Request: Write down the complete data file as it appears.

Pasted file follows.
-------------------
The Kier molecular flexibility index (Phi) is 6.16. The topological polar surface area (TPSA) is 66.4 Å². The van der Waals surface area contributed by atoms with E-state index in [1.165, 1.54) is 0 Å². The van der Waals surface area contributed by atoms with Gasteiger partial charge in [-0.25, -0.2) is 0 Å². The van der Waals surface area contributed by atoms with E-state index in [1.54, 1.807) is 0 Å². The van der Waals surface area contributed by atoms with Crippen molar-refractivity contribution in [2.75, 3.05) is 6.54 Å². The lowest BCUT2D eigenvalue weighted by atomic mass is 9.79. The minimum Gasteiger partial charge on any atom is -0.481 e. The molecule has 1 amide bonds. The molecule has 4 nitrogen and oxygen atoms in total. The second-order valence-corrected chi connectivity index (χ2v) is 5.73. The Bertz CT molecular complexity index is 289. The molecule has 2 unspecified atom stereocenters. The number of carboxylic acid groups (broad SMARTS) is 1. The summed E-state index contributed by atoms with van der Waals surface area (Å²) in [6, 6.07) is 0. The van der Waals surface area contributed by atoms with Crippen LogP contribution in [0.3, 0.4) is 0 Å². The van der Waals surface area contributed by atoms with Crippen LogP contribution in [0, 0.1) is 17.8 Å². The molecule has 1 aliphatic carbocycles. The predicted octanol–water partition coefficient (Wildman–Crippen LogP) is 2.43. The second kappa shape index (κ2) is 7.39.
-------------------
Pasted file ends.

The Kier molecular flexibility index (Phi) is 6.16. The topological polar surface area (TPSA) is 66.4 Å². The van der Waals surface area contributed by atoms with E-state index in [1.165, 1.54) is 0 Å². The van der Waals surface area contributed by atoms with Gasteiger partial charge in [-0.25, -0.2) is 0 Å². The van der Waals surface area contributed by atoms with E-state index in [1.54, 1.807) is 0 Å². The van der Waals surface area contributed by atoms with Crippen molar-refractivity contribution in [2.75, 3.05) is 6.54 Å². The lowest BCUT2D eigenvalue weighted by atomic mass is 9.79. The minimum Gasteiger partial charge on any atom is -0.481 e. The molecule has 1 amide bonds. The molecule has 4 nitrogen and oxygen atoms in total. The second-order valence-corrected chi connectivity index (χ2v) is 5.73. The Bertz CT molecular complexity index is 289. The molecule has 2 unspecified atom stereocenters. The number of carboxylic acid groups (broad SMARTS) is 1. The summed E-state index contributed by atoms with van der Waals surface area (Å²) in [6, 6.07) is 0. The van der Waals surface area contributed by atoms with Crippen LogP contribution in [0.3, 0.4) is 0 Å². The van der Waals surface area contributed by atoms with Crippen LogP contribution in [0, 0.1) is 17.8 Å². The molecule has 1 aliphatic carbocycles. The predicted octanol–water partition coefficient (Wildman–Crippen LogP) is 2.43. The second kappa shape index (κ2) is 7.39.